Evidence-based recommendations on faecal microbiota transplant for recurrent Clostridium difficile infection. This involves introducing enteric bacteria from the faeces of healthy donors to restore a healthy balance of bacteria in the gut.
This guidance has been partially updated by NICE’s antimicrobial prescribing guideline on Clostridioides difficile.
November 2019: The US Food and Drug Administration has advised that stool donors for faecal microbiota transplantation should be screened with questions that specifically address risk factors for colonisation with multi-drug resistant organisms (MDROs), and individuals at higher risk of colonisation with MDROs should be excluded as donors. In addition, donor stool should be specifically tested for MDROs and not used if positive.
Guidance development process
This guidance represents the view of NICE, arrived at after careful consideration of the evidence available. When exercising their judgement, healthcare professionals are expected to take this guidance fully into account, and specifically any special arrangements relating to the introduction of new interventional procedures. The guidance does not override the individual responsibility of healthcare professionals to make decisions appropriate to the circumstances of the individual patient, in consultation with the patient and/or guardian or carer.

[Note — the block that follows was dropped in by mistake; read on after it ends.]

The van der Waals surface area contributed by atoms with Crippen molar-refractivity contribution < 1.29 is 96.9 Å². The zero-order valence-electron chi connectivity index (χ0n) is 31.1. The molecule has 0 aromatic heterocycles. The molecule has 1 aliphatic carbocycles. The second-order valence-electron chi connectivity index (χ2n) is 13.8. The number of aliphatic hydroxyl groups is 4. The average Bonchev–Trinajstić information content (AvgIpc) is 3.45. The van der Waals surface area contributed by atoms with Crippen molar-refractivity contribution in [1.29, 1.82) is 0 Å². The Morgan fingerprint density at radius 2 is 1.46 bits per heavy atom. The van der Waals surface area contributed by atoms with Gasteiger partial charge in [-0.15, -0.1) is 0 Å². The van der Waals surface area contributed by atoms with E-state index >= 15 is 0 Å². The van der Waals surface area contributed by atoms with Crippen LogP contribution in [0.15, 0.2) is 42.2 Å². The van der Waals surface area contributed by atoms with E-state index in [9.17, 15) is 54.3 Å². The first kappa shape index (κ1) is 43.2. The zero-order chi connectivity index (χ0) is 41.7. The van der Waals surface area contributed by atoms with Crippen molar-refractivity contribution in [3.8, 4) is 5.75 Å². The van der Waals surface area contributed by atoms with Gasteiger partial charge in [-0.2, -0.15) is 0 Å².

All problems (adverse events) related to a medicine or medical device used for treatment or in a procedure should be reported to the Medicines and Healthcare products Regulatory Agency using the Yellow Card Scheme.
Commissioners and/or providers have a responsibility to implement the guidance, in their local context, in light of their duties to have due regard to the need to eliminate unlawful discrimination, advance equality of opportunity, and foster good relations. Nothing in this guidance should be interpreted in a way that would be inconsistent with compliance with those duties. Providers should ensure that governance structures are in place to review, authorise and monitor the introduction of new devices and procedures.
Commissioners and providers have a responsibility to promote an environmentally sustainable health and care system and should assess and reduce the environmental impact of implementing NICE recommendations wherever possible.